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"Tomorrow's" Home Page Picture

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  • Frank McNeill
    Hi All, This post is about stuff that will hit the fan on some tomorrow a few years, or decades from now, when it will be possible to build R/C pop-pop boats
    Message 1 of 1 , Dec 13, 2006
      Hi All,

      This post is about stuff that will hit the fan on some "tomorrow" a few years, or decades from now, when it will be possible to build R/C pop-pop boats that use thermoelectric generators, rather than batteries, to provide electrical current for their receivers and servos.
      The photo on the left shows a HZ-2 TE module that uses bismuth telluride semiconductors for solid state conversion of heat to electricity and can produce about 2.5 watts at 3.3 volts. To get 10 watts at 12 volts directly, 4 modules could be used, or one module with a DC/DC converter could produce 12 volts of DC current. Don't rush out to buy this stuff now though, because there is better stuff in the pipeline.
      A startup developing a new thermal energy conversion chip has reportedly caught the attention of PC manufacturers Dell and Apple Computer. Speaking at a conference in London recently, Eneco chief executive Lew Brown delivered a sales pitch to potential investors about a new solid state energy conversion/generation chip under development that will convert heat directly into electricity, according to Green Business News. The chip is reportedly based on the principles of thermionic energy conversion whereby the energy of a hot metal overcomes the electrostatic forces holding electrons to its surface, then passes those electrons across a vacuum to a cold metal and captures the resulting electronic charge.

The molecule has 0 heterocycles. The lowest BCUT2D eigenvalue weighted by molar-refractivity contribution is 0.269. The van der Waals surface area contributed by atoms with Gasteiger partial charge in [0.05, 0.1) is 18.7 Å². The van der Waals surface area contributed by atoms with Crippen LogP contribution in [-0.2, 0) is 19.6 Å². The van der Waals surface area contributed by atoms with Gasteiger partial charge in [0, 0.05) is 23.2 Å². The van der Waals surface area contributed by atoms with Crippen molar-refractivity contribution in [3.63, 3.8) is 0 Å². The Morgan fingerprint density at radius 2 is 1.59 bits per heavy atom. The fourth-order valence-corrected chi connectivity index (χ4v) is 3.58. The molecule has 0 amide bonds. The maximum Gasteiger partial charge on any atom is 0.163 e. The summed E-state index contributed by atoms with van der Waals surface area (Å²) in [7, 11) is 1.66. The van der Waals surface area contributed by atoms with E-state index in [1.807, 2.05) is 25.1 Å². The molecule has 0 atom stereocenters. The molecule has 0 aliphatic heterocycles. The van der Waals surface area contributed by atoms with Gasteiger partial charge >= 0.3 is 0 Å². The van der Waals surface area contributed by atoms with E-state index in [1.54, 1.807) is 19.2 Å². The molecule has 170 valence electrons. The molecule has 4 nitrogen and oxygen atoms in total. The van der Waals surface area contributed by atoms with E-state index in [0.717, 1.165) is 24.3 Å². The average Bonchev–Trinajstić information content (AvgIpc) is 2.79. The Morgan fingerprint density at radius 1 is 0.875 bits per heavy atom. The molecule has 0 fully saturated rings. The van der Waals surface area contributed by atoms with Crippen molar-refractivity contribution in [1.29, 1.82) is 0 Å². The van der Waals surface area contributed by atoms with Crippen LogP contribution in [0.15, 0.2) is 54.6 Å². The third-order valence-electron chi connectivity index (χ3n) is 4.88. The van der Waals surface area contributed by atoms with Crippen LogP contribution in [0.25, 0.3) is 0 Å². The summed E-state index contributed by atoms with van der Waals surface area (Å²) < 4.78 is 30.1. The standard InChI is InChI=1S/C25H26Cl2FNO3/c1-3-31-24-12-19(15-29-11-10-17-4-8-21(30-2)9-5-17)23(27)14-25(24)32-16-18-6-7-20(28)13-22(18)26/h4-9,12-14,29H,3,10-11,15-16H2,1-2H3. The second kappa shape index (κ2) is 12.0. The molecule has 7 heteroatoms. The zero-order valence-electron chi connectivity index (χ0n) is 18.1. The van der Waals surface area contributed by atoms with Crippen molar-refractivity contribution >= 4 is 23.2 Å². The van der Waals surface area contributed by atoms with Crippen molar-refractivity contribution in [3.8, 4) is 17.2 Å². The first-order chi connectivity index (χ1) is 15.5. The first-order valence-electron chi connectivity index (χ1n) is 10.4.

According to the report, the primary obstacle that has thus far prevented the process from being exploited at a commercial level lies in creating the vacuum between the two metals. But Eneco in its marketing material claims to have overcome the issue by replacing the vacuum with "a properly selected semiconductor thermoelectric that is thick enough to support a significant temperature differential between the emitter and the collector in order to achieve efficiencies of practical interest". The company claims its chip, which can operate at temperatures of up to 600 degrees Celsius, can convert heat energy into electricity at an efficiency of between 20 and 30 percent. The company says it is already in talks with both Dell and Apple about how the chips could be used in their devices, the Green Business News reported. "Initial talks have focused on integrating the heat conversion chips into the device so it can harness the heat generated by processors and turn it into electricity to power fans or other cooling technologies. "Eneco says its striving to have its first products available by year or early in 2008.
      Don't buy a Dell or Apple computer just to hack it for building a pop-pop boat because there is a "Power Chips" TEG that might deliver up to 70-80% of the maximum theoretical efficiency for heat engines. The company doesn't manufacture anything, but is seeking licensees and development partners for a number of specific applications of Power Chip technology that won't include pop-pop boats, of course. What eventually happens with "cutting-edge" products is that something newer and better comes along and the old stuff gets hacked for parts that hobbyists can use.
      Go to <http://tech.groups.yahoo.com/group/beam/> to visit a group that uses motors and other components hacked from what were cutting edge products a few years back. The same thing will happen to the new TEGs. Don't hold your breath though, because it won't happen tomorrow.

      ttfn: old Frank

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